Another common challenge when it comes to meeting new people is how to integrate them into our social lives once we’ve established a one-on-one connection. When the friendship is still new, the prospect of bringing a complete stranger into an interaction with our other friends is awkward. All too often, these relationships wither in a weird limbo state where our only conversations happen during chance encounters. Having a mutual friend is a good way to rescue that relationship by deliberately interacting with a new friend in a lower-stakes context.
Mutual friends also allows us to access additional opinions. While we can learn a lot about people just through conversation, hearing a mutual friend’s impression of the new person we’ve met is often a good way to augment our understanding of them. After we meet a new person, it can be helpful to consult with our mutual friend to cross-check our impressions. Even if we don’t talk to our mutual friends about the new person, the simple fact of their friendship can tell us a good deal about who the new person is, just by virtue of what we know about our existing friend.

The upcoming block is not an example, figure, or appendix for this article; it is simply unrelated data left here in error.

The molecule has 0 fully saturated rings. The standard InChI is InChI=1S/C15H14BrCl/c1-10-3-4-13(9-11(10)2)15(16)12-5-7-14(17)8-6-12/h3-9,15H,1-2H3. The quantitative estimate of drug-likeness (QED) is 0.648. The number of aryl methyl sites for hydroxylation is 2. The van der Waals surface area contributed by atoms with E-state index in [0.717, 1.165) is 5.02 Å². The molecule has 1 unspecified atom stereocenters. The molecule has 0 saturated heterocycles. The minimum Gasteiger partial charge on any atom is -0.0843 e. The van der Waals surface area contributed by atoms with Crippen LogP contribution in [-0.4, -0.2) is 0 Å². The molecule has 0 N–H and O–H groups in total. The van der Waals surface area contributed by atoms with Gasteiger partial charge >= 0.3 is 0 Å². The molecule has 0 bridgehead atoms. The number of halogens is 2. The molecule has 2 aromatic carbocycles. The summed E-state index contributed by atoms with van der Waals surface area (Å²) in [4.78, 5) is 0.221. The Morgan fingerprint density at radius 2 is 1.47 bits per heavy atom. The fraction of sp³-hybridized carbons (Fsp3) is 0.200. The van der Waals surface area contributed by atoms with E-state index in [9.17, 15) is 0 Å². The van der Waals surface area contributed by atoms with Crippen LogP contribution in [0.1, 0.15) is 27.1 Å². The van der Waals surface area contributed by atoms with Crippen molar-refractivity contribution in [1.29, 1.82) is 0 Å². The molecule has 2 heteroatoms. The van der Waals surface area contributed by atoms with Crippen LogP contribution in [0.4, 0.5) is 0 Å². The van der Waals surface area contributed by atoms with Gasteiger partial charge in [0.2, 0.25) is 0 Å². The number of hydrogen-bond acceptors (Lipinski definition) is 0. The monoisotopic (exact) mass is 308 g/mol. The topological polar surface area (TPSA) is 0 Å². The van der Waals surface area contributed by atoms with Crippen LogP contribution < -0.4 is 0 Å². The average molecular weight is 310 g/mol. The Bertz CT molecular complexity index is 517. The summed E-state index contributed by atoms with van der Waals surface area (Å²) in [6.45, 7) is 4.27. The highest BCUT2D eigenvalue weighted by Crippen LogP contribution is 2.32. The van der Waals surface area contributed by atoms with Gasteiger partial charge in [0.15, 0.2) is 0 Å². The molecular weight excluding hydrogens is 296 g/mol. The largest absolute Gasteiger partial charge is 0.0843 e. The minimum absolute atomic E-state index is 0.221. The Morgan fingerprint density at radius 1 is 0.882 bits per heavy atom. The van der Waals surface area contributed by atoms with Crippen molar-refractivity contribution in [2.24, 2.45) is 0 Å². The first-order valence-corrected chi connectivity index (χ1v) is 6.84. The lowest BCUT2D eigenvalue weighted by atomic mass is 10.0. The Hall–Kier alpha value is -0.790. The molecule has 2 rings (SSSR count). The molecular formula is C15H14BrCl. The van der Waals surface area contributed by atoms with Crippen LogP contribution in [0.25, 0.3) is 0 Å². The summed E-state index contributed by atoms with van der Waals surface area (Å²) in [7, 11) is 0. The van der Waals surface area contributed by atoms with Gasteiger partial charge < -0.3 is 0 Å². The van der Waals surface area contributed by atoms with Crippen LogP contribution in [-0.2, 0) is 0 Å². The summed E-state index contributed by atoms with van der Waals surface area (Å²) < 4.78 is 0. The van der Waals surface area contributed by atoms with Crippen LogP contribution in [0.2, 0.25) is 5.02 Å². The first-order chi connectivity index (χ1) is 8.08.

But there is another side to this coin. Just as having a mutual friend with someone enhances our ability to learn more about them, it enhances their ability to know more about us as well. A mutual friend opens up just as many avenues to our identities as it does to those of our conversation partners. And while ultimately a certain level of vulnerability is necessary to create any relationship, it’s nice to feel as though we can control how much of ourselves we reveal.
Without a mutual friend, we can limit what the other person knows about us. But when they have access to a mutual friend, they can learn things we haven’t explicitly authorized them to know. In a way, we can never really begin with a clean slate if we have mutual friends.